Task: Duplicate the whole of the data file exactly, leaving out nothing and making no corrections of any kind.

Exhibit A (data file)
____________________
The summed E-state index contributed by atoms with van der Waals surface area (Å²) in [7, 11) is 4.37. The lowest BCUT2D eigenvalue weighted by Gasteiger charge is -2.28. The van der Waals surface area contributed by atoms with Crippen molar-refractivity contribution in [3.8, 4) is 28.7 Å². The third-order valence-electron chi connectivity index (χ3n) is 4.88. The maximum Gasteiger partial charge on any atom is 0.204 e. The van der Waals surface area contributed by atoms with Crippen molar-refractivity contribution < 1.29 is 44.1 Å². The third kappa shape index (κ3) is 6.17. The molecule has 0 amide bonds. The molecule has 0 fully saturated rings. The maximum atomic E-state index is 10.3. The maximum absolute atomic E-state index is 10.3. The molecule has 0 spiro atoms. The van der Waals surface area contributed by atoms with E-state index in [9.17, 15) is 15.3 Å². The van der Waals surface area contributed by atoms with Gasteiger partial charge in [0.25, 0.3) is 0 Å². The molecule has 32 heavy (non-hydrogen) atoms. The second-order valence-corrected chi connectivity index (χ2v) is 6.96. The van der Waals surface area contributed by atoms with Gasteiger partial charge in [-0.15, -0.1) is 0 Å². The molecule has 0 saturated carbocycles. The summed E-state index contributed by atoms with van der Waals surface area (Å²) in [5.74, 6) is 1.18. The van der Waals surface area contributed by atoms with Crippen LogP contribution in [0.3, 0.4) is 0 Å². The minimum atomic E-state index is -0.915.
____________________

The summed E-state index contributed by atoms with van der Waals surface area (Å²) in [7, 11) is 4.37. The lowest BCUT2D eigenvalue weighted by Gasteiger charge is -2.28. The van der Waals surface area contributed by atoms with Crippen molar-refractivity contribution in [3.8, 4) is 28.7 Å². The third-order valence-electron chi connectivity index (χ3n) is 4.88. The maximum Gasteiger partial charge on any atom is 0.204 e. The van der Waals surface area contributed by atoms with Crippen molar-refractivity contribution < 1.29 is 44.1 Å². The third kappa shape index (κ3) is 6.17. The molecule has 0 amide bonds. The molecule has 0 fully saturated rings. The maximum atomic E-state index is 10.3. The maximum absolute atomic E-state index is 10.3. The molecule has 0 spiro atoms. The van der Waals surface area contributed by atoms with E-state index in [9.17, 15) is 15.3 Å². The van der Waals surface area contributed by atoms with Gasteiger partial charge in [0.25, 0.3) is 0 Å². The molecule has 32 heavy (non-hydrogen) atoms. The second-order valence-corrected chi connectivity index (χ2v) is 6.96. The van der Waals surface area contributed by atoms with Gasteiger partial charge in [-0.15, -0.1) is 0 Å². The molecule has 0 saturated carbocycles. The summed E-state index contributed by atoms with van der Waals surface area (Å²) in [5.74, 6) is 1.18. The van der Waals surface area contributed by atoms with Crippen LogP contribution in [0.3, 0.4) is 0 Å². The minimum atomic E-state index is -0.915.